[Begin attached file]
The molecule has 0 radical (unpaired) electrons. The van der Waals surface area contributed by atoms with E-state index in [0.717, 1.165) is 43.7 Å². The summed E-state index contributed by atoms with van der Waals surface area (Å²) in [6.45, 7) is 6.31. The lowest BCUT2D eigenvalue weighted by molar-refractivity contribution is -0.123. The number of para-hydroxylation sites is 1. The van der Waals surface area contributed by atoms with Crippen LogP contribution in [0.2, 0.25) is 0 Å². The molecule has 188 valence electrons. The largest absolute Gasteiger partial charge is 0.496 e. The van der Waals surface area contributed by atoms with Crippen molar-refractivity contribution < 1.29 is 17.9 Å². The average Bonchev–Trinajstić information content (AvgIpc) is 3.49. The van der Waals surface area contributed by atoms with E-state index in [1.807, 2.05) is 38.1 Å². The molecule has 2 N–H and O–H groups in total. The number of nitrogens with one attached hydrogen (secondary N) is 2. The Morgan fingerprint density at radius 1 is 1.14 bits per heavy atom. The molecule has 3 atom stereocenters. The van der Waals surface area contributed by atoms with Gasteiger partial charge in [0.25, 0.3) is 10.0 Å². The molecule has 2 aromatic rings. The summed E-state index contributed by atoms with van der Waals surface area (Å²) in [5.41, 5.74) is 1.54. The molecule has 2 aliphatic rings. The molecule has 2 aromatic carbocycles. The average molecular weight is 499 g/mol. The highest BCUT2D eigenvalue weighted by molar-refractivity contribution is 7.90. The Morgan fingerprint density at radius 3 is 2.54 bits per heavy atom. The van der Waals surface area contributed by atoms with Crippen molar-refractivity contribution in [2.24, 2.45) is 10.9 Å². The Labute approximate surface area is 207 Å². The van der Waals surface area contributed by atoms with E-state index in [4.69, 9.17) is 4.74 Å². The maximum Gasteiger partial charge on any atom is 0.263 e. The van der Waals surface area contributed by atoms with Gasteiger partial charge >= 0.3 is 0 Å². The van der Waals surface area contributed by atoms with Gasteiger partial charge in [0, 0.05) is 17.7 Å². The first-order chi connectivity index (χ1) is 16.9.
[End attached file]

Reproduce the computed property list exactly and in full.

The molecule has 0 radical (unpaired) electrons. The van der Waals surface area contributed by atoms with E-state index in [0.717, 1.165) is 43.7 Å². The summed E-state index contributed by atoms with van der Waals surface area (Å²) in [6.45, 7) is 6.31. The lowest BCUT2D eigenvalue weighted by molar-refractivity contribution is -0.123. The number of para-hydroxylation sites is 1. The van der Waals surface area contributed by atoms with Crippen LogP contribution in [0.2, 0.25) is 0 Å². The molecule has 188 valence electrons. The largest absolute Gasteiger partial charge is 0.496 e. The van der Waals surface area contributed by atoms with Crippen molar-refractivity contribution < 1.29 is 17.9 Å². The average Bonchev–Trinajstić information content (AvgIpc) is 3.49. The van der Waals surface area contributed by atoms with E-state index in [1.807, 2.05) is 38.1 Å². The molecule has 2 N–H and O–H groups in total. The number of nitrogens with one attached hydrogen (secondary N) is 2. The Morgan fingerprint density at radius 1 is 1.14 bits per heavy atom. The molecule has 3 atom stereocenters. The van der Waals surface area contributed by atoms with Gasteiger partial charge in [0.25, 0.3) is 10.0 Å². The molecule has 2 aromatic rings. The summed E-state index contributed by atoms with van der Waals surface area (Å²) in [5.41, 5.74) is 1.54. The molecule has 2 aliphatic rings. The molecule has 2 aromatic carbocycles. The average molecular weight is 499 g/mol. The highest BCUT2D eigenvalue weighted by molar-refractivity contribution is 7.90. The Morgan fingerprint density at radius 3 is 2.54 bits per heavy atom. The van der Waals surface area contributed by atoms with Crippen molar-refractivity contribution in [2.24, 2.45) is 10.9 Å². The Labute approximate surface area is 207 Å². The van der Waals surface area contributed by atoms with E-state index in [4.69, 9.17) is 4.74 Å². The maximum Gasteiger partial charge on any atom is 0.263 e. The van der Waals surface area contributed by atoms with Gasteiger partial charge >= 0.3 is 0 Å². The van der Waals surface area contributed by atoms with Gasteiger partial charge in [0, 0.05) is 17.7 Å². The first-order chi connectivity index (χ1) is 16.9.